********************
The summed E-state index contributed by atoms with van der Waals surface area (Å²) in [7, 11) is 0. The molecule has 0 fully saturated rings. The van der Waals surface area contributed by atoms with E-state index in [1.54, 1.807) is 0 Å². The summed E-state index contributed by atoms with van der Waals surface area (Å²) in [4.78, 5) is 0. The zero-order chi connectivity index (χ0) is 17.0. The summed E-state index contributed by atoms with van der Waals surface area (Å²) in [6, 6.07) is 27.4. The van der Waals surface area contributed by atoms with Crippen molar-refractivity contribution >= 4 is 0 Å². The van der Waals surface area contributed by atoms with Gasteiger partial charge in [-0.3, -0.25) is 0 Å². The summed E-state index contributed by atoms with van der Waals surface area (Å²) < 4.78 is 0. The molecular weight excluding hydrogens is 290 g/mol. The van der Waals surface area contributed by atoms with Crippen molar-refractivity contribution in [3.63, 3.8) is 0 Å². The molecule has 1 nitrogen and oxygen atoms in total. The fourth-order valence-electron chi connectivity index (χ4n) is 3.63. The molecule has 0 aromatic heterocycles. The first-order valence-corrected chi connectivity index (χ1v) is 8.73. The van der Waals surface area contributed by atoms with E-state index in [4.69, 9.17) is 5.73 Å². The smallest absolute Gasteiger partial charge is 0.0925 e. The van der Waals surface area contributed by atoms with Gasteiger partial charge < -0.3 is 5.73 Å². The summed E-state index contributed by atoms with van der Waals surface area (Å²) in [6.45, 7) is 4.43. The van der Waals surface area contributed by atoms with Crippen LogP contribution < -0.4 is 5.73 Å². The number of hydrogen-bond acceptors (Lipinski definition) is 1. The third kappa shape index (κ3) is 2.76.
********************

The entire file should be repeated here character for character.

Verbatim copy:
The summed E-state index contributed by atoms with van der Waals surface area (Å²) in [7, 11) is 0. The molecule has 0 fully saturated rings. The van der Waals surface area contributed by atoms with E-state index in [1.54, 1.807) is 0 Å². The summed E-state index contributed by atoms with van der Waals surface area (Å²) in [4.78, 5) is 0. The zero-order chi connectivity index (χ0) is 17.0. The summed E-state index contributed by atoms with van der Waals surface area (Å²) in [6, 6.07) is 27.4. The van der Waals surface area contributed by atoms with Crippen molar-refractivity contribution >= 4 is 0 Å². The van der Waals surface area contributed by atoms with Gasteiger partial charge in [-0.3, -0.25) is 0 Å². The summed E-state index contributed by atoms with van der Waals surface area (Å²) < 4.78 is 0. The molecular weight excluding hydrogens is 290 g/mol. The van der Waals surface area contributed by atoms with Crippen molar-refractivity contribution in [3.63, 3.8) is 0 Å². The molecule has 1 nitrogen and oxygen atoms in total. The fourth-order valence-electron chi connectivity index (χ4n) is 3.63. The molecule has 0 aromatic heterocycles. The first-order valence-corrected chi connectivity index (χ1v) is 8.73. The van der Waals surface area contributed by atoms with E-state index in [4.69, 9.17) is 5.73 Å². The smallest absolute Gasteiger partial charge is 0.0925 e. The van der Waals surface area contributed by atoms with Gasteiger partial charge < -0.3 is 5.73 Å². The summed E-state index contributed by atoms with van der Waals surface area (Å²) in [6.45, 7) is 4.43. The van der Waals surface area contributed by atoms with Crippen LogP contribution < -0.4 is 5.73 Å². The number of hydrogen-bond acceptors (Lipinski definition) is 1. The third kappa shape index (κ3) is 2.76.